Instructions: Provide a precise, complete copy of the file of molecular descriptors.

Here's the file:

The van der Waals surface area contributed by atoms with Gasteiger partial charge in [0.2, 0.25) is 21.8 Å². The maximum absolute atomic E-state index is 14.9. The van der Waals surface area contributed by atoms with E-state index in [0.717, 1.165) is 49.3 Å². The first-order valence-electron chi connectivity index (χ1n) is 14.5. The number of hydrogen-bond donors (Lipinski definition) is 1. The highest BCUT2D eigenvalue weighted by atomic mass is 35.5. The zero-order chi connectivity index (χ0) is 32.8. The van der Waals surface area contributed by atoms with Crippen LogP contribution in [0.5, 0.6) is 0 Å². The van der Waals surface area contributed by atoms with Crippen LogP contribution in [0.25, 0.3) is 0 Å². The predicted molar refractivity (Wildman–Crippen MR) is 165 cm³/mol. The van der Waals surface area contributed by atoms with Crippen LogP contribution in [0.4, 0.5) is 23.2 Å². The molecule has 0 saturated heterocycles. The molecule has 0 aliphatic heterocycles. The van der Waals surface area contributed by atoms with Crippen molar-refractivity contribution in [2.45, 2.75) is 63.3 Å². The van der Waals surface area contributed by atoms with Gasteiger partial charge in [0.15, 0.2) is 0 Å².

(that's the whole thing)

The van der Waals surface area contributed by atoms with Gasteiger partial charge in [0.2, 0.25) is 21.8 Å². The maximum absolute atomic E-state index is 14.9. The van der Waals surface area contributed by atoms with E-state index in [0.717, 1.165) is 49.3 Å². The first-order valence-electron chi connectivity index (χ1n) is 14.5. The number of hydrogen-bond donors (Lipinski definition) is 1. The highest BCUT2D eigenvalue weighted by atomic mass is 35.5. The zero-order chi connectivity index (χ0) is 32.8. The van der Waals surface area contributed by atoms with Crippen LogP contribution in [0.5, 0.6) is 0 Å². The van der Waals surface area contributed by atoms with Crippen LogP contribution in [0.25, 0.3) is 0 Å². The predicted molar refractivity (Wildman–Crippen MR) is 165 cm³/mol. The van der Waals surface area contributed by atoms with Crippen LogP contribution in [0.4, 0.5) is 23.2 Å². The molecule has 0 saturated heterocycles. The molecule has 0 aliphatic heterocycles. The van der Waals surface area contributed by atoms with Crippen molar-refractivity contribution in [2.45, 2.75) is 63.3 Å². The van der Waals surface area contributed by atoms with Gasteiger partial charge in [0.15, 0.2) is 0 Å².